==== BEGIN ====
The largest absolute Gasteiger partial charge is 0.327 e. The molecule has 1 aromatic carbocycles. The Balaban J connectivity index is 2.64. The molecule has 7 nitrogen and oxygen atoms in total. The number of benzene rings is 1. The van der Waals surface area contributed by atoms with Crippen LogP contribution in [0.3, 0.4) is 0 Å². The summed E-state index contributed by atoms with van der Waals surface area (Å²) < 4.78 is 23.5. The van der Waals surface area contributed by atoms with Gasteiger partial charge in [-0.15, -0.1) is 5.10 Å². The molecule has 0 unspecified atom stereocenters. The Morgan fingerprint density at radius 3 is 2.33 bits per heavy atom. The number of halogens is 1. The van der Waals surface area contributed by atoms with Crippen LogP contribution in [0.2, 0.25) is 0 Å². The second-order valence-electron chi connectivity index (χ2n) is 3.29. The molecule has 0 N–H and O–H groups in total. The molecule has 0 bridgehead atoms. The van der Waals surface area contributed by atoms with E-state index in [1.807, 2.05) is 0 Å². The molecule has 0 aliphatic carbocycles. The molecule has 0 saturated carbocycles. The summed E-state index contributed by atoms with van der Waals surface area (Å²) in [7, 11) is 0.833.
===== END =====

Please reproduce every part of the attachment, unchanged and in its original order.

The largest absolute Gasteiger partial charge is 0.327 e. The molecule has 1 aromatic carbocycles. The Balaban J connectivity index is 2.64. The molecule has 7 nitrogen and oxygen atoms in total. The number of benzene rings is 1. The van der Waals surface area contributed by atoms with Crippen LogP contribution in [0.3, 0.4) is 0 Å². The summed E-state index contributed by atoms with van der Waals surface area (Å²) < 4.78 is 23.5. The van der Waals surface area contributed by atoms with Gasteiger partial charge in [-0.15, -0.1) is 5.10 Å². The molecule has 0 unspecified atom stereocenters. The Morgan fingerprint density at radius 3 is 2.33 bits per heavy atom. The number of halogens is 1. The van der Waals surface area contributed by atoms with Crippen LogP contribution in [0.2, 0.25) is 0 Å². The second-order valence-electron chi connectivity index (χ2n) is 3.29. The molecule has 0 N–H and O–H groups in total. The molecule has 0 bridgehead atoms. The van der Waals surface area contributed by atoms with E-state index in [1.807, 2.05) is 0 Å². The molecule has 0 aliphatic carbocycles. The molecule has 0 saturated carbocycles. The summed E-state index contributed by atoms with van der Waals surface area (Å²) in [7, 11) is 0.833.